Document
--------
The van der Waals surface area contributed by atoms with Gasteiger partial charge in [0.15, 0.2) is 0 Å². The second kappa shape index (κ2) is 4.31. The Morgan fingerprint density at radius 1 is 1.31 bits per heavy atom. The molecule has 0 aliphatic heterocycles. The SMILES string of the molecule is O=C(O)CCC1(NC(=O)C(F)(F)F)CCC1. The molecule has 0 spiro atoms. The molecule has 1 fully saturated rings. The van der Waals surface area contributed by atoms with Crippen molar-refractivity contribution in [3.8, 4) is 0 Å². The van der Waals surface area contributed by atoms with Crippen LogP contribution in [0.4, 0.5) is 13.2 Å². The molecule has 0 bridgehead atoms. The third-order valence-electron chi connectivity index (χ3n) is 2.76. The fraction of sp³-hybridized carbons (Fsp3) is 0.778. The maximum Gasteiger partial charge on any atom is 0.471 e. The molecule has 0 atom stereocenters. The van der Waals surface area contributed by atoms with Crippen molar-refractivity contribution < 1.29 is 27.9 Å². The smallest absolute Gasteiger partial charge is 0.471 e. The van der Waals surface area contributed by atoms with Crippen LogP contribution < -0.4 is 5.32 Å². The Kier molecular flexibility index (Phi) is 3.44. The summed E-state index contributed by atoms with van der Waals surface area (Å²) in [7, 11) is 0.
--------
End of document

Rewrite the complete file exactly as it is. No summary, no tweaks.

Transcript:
The van der Waals surface area contributed by atoms with Gasteiger partial charge in [0.15, 0.2) is 0 Å². The second kappa shape index (κ2) is 4.31. The Morgan fingerprint density at radius 1 is 1.31 bits per heavy atom. The molecule has 0 aliphatic heterocycles. The SMILES string of the molecule is O=C(O)CCC1(NC(=O)C(F)(F)F)CCC1. The molecule has 0 spiro atoms. The molecule has 1 fully saturated rings. The van der Waals surface area contributed by atoms with Crippen molar-refractivity contribution in [3.8, 4) is 0 Å². The van der Waals surface area contributed by atoms with Crippen LogP contribution in [0.4, 0.5) is 13.2 Å². The molecule has 0 bridgehead atoms. The third-order valence-electron chi connectivity index (χ3n) is 2.76. The fraction of sp³-hybridized carbons (Fsp3) is 0.778. The maximum Gasteiger partial charge on any atom is 0.471 e. The molecule has 0 atom stereocenters. The van der Waals surface area contributed by atoms with Crippen molar-refractivity contribution < 1.29 is 27.9 Å². The smallest absolute Gasteiger partial charge is 0.471 e. The van der Waals surface area contributed by atoms with Crippen LogP contribution < -0.4 is 5.32 Å². The Kier molecular flexibility index (Phi) is 3.44. The summed E-state index contributed by atoms with van der Waals surface area (Å²) in [7, 11) is 0.